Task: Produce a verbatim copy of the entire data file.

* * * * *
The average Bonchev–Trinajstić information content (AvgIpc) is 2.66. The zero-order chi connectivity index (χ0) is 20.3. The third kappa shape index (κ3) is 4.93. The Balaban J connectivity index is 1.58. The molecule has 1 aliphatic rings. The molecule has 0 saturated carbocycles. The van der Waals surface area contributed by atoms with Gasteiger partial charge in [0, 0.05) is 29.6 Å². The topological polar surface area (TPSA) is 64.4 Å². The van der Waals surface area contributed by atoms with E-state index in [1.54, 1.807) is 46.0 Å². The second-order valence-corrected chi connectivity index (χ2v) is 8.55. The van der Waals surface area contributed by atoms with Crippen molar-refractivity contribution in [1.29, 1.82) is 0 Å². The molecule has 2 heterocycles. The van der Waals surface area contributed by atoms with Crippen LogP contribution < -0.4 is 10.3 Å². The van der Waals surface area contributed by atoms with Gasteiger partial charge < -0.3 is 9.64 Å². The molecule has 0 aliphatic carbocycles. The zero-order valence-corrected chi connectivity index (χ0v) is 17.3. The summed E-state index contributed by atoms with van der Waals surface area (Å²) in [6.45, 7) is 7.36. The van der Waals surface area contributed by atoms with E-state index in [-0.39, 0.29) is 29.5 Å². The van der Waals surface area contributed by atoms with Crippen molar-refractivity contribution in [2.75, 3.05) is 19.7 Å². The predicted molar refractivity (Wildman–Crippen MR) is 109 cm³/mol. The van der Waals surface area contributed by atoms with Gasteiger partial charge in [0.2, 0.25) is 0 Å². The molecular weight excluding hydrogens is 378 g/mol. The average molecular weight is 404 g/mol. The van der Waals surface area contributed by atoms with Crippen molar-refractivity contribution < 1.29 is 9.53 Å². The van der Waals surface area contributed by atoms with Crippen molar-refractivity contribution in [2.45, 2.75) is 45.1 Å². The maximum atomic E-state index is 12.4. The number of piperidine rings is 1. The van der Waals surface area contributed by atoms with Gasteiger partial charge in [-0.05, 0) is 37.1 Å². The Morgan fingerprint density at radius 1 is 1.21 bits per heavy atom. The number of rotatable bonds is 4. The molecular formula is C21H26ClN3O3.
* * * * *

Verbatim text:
The average Bonchev–Trinajstić information content (AvgIpc) is 2.66. The zero-order chi connectivity index (χ0) is 20.3. The third kappa shape index (κ3) is 4.93. The Balaban J connectivity index is 1.58. The molecule has 1 aliphatic rings. The molecule has 0 saturated carbocycles. The van der Waals surface area contributed by atoms with Gasteiger partial charge in [0, 0.05) is 29.6 Å². The topological polar surface area (TPSA) is 64.4 Å². The van der Waals surface area contributed by atoms with E-state index in [1.54, 1.807) is 46.0 Å². The second-order valence-corrected chi connectivity index (χ2v) is 8.55. The van der Waals surface area contributed by atoms with Crippen molar-refractivity contribution in [1.29, 1.82) is 0 Å². The molecule has 2 heterocycles. The van der Waals surface area contributed by atoms with Crippen LogP contribution < -0.4 is 10.3 Å². The van der Waals surface area contributed by atoms with Gasteiger partial charge < -0.3 is 9.64 Å². The molecule has 0 aliphatic carbocycles. The zero-order valence-corrected chi connectivity index (χ0v) is 17.3. The summed E-state index contributed by atoms with van der Waals surface area (Å²) in [6.45, 7) is 7.36. The van der Waals surface area contributed by atoms with E-state index in [-0.39, 0.29) is 29.5 Å². The van der Waals surface area contributed by atoms with Crippen molar-refractivity contribution in [2.75, 3.05) is 19.7 Å². The predicted molar refractivity (Wildman–Crippen MR) is 109 cm³/mol. The van der Waals surface area contributed by atoms with Gasteiger partial charge in [0.2, 0.25) is 0 Å². The molecular weight excluding hydrogens is 378 g/mol. The average molecular weight is 404 g/mol. The van der Waals surface area contributed by atoms with Crippen molar-refractivity contribution < 1.29 is 9.53 Å². The van der Waals surface area contributed by atoms with Crippen molar-refractivity contribution in [2.45, 2.75) is 45.1 Å². The maximum atomic E-state index is 12.4. The number of piperidine rings is 1. The van der Waals surface area contributed by atoms with Gasteiger partial charge in [-0.05, 0) is 37.1 Å². The Morgan fingerprint density at radius 1 is 1.21 bits per heavy atom. The number of rotatable bonds is 4. The molecular formula is C21H26ClN3O3.